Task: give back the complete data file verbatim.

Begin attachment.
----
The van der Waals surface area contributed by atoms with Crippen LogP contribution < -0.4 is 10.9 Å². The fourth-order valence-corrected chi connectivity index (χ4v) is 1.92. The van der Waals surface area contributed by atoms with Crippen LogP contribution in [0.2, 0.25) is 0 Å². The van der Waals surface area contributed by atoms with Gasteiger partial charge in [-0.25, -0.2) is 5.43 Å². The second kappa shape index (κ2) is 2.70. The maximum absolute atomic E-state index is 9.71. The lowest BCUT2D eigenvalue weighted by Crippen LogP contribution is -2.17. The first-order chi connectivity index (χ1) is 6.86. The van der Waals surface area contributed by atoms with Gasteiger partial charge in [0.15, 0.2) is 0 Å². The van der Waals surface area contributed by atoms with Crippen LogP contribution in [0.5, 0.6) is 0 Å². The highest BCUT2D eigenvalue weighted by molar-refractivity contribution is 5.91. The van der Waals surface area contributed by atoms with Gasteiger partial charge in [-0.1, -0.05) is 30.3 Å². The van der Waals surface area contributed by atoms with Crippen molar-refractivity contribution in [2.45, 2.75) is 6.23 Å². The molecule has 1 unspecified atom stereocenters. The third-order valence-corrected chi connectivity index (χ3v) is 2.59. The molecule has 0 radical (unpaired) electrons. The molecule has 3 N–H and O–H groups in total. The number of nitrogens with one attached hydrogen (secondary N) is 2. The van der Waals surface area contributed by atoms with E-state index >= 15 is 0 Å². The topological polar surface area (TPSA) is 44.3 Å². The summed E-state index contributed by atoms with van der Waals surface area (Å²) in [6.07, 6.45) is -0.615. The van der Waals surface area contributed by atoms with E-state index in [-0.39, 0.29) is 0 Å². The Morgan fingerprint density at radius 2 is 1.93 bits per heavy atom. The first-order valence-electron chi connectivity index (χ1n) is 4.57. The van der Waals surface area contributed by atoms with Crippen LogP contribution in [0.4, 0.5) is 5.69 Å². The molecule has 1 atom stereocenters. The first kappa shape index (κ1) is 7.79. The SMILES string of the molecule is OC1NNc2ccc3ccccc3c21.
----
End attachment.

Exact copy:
The van der Waals surface area contributed by atoms with Crippen LogP contribution < -0.4 is 10.9 Å². The fourth-order valence-corrected chi connectivity index (χ4v) is 1.92. The van der Waals surface area contributed by atoms with Crippen LogP contribution in [0.2, 0.25) is 0 Å². The van der Waals surface area contributed by atoms with Gasteiger partial charge in [-0.25, -0.2) is 5.43 Å². The second kappa shape index (κ2) is 2.70. The maximum absolute atomic E-state index is 9.71. The lowest BCUT2D eigenvalue weighted by Crippen LogP contribution is -2.17. The first-order chi connectivity index (χ1) is 6.86. The van der Waals surface area contributed by atoms with Gasteiger partial charge in [0.15, 0.2) is 0 Å². The van der Waals surface area contributed by atoms with Crippen LogP contribution in [0.5, 0.6) is 0 Å². The highest BCUT2D eigenvalue weighted by molar-refractivity contribution is 5.91. The van der Waals surface area contributed by atoms with Gasteiger partial charge in [-0.1, -0.05) is 30.3 Å². The van der Waals surface area contributed by atoms with Crippen molar-refractivity contribution in [2.45, 2.75) is 6.23 Å². The molecule has 1 unspecified atom stereocenters. The third-order valence-corrected chi connectivity index (χ3v) is 2.59. The molecule has 0 radical (unpaired) electrons. The molecule has 3 N–H and O–H groups in total. The number of nitrogens with one attached hydrogen (secondary N) is 2. The van der Waals surface area contributed by atoms with E-state index >= 15 is 0 Å². The topological polar surface area (TPSA) is 44.3 Å². The summed E-state index contributed by atoms with van der Waals surface area (Å²) in [6.07, 6.45) is -0.615. The van der Waals surface area contributed by atoms with E-state index in [-0.39, 0.29) is 0 Å². The Morgan fingerprint density at radius 2 is 1.93 bits per heavy atom. The first-order valence-electron chi connectivity index (χ1n) is 4.57. The van der Waals surface area contributed by atoms with Crippen LogP contribution in [0.4, 0.5) is 5.69 Å². The molecule has 1 atom stereocenters. The first kappa shape index (κ1) is 7.79. The SMILES string of the molecule is OC1NNc2ccc3ccccc3c21.